New Zealand First members have backed a rethink of the party's position against testing of pills at music festivals, in a public clash between its youth wing and members of its parliamentary caucus.

Police Minister Stuart Nash this year threw his backing behind a law change to allow testing of pills at public events, after police found illegal drugs containing traces of a pesticide at the Rhythm and Vines festival in Gisborne.

NZ First's caucus appeared to have halted the plan last month, with several of its MPs coming out in opposition.

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But after push from Young New Zealand First, the party's membership on Sunday made time to publicly debate the issue at its annual conference.

And in what was a narrow vote by show of hands, the youth wing won out despite criticism from MPs Clayton Mitchell, Darroch Ball and Mark Patterson.

Young NZ First's Rob Gore implored the audience to back a proposal calling for the party to rethink its position to support the policy.

"Here you are judging young people for taking MDMA, but we are generation who watched our parents and our parents and our grandparents drink themselves into an early grave and yet we haven't taken the steps we needed to take to reduce alcohol abuse in our society 30 years ago," he said.

"Brother, do not point out the sawdust in my eye, look at the plank of wood in your own."

Young NZ First's William Woodward said the policy was not an endorsement of drugs.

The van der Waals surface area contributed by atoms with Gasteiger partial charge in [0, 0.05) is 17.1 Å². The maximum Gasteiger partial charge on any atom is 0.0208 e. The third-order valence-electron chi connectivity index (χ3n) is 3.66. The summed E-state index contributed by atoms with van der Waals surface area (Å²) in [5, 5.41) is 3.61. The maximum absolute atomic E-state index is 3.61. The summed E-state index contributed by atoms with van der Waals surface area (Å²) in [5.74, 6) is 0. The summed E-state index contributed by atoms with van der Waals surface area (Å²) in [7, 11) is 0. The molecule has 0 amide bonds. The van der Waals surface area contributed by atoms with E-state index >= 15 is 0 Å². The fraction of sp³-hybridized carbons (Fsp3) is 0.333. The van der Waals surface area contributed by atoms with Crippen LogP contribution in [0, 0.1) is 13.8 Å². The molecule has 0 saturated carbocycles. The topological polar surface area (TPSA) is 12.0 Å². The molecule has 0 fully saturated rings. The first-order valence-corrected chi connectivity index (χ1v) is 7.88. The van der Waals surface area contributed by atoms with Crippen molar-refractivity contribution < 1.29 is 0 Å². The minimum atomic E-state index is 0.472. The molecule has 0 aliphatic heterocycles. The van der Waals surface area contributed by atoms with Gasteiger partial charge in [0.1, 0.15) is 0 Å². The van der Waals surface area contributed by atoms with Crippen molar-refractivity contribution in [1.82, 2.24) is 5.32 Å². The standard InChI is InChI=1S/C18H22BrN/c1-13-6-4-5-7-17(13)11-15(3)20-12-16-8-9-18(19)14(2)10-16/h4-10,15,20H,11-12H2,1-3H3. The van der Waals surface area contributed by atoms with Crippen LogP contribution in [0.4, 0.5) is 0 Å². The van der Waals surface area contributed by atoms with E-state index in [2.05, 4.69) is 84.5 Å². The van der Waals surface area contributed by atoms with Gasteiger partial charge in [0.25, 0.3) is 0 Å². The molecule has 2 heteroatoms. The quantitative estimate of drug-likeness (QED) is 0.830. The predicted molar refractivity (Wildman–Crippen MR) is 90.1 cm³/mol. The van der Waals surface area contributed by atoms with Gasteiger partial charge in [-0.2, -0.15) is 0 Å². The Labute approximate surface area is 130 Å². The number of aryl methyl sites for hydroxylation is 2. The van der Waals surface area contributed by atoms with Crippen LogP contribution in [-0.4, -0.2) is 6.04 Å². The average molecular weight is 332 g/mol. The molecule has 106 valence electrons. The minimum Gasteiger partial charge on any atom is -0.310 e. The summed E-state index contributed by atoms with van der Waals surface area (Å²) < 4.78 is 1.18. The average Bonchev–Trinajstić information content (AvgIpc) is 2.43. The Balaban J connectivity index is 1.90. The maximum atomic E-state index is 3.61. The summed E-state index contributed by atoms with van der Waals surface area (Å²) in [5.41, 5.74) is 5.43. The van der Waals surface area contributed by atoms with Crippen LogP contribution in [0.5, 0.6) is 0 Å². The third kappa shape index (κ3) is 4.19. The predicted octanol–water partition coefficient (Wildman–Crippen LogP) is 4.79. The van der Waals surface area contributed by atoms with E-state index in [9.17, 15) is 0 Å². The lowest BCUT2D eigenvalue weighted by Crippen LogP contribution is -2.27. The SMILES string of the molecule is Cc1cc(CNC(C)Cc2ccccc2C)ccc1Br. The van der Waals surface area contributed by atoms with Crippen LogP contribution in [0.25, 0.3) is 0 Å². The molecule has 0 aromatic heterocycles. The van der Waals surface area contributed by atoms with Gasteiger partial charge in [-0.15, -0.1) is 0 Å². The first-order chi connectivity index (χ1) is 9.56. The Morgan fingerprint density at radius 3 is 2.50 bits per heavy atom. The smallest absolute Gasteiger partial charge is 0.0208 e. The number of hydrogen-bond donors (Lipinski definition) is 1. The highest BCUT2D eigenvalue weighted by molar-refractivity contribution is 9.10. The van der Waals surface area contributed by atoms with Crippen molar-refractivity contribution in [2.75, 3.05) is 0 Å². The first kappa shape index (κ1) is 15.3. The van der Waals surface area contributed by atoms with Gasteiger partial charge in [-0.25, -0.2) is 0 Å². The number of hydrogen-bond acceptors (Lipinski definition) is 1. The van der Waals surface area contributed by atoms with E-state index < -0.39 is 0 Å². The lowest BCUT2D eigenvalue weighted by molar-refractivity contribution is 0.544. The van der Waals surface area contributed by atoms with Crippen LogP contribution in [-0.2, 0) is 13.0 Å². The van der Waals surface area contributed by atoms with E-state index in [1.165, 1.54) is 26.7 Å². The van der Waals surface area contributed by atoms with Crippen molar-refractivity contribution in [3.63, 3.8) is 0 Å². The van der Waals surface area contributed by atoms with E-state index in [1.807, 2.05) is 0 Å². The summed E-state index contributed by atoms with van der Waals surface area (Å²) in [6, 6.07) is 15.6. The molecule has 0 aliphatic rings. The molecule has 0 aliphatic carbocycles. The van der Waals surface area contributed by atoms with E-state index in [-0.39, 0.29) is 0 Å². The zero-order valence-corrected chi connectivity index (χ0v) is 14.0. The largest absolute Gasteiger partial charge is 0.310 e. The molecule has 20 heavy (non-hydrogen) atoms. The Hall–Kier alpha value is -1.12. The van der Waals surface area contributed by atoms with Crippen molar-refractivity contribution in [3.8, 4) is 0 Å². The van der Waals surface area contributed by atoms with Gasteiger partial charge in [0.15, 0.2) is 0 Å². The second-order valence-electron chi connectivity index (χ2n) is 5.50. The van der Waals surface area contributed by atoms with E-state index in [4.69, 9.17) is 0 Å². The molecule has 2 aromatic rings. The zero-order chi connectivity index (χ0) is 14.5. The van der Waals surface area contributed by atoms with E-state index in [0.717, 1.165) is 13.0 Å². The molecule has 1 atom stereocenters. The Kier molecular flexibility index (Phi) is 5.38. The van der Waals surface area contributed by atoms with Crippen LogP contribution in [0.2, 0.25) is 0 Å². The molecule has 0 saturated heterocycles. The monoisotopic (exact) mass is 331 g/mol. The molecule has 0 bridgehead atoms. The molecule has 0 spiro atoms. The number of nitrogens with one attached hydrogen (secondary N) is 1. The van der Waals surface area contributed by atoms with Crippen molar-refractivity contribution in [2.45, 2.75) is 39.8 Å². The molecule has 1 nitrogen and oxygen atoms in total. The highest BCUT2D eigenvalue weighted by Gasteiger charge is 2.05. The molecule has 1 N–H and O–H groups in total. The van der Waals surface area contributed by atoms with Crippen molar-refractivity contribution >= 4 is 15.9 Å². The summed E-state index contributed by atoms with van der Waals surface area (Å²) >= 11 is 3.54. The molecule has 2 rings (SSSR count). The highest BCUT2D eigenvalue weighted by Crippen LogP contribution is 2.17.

"If we can save lives we should. Pill testing is proven to reduce the amount of people dying from dangerous drugs," he said.

But Ball – one of the most vocal opponents of the testing – said he could not back a policy that was about recreational drug use.

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Police Minister Stuart Nash threw his backing behind a law change to allow testing of pills at public events after drugs containing traces of a pesticide were found at a festival. Photo / File
Police Minister Stuart Nash threw his backing behind a law change to allow testing of pills at public events after drugs containing traces of a pesticide were found at a festival. Photo / File

"What it does is it normalises the illegal use of drugs. It's not only festivals," he said.

Minister for Children Tracey Martin, meanwhile, tried to play diplomat, backing the policy but saying changes – such as confiscating pills that failed tests – could be made part of it. Jenny Marcroft also gave her support.

Remits backed by the membership aren't automatically party policy, but are sent to be decided on by the party's parliamentary caucus of nine, including leader Winston Peters.

Peters sat out of Sunday's debate.

Meanwhile, the party on Sunday morning also announced its new board, with Rotorua's Kristin Campbell-Smith elected president.

Her predecessor, Lester Gray, last month resigned with a letter citing concerns he had not been given enough information about the party's financial documents to sign off on them.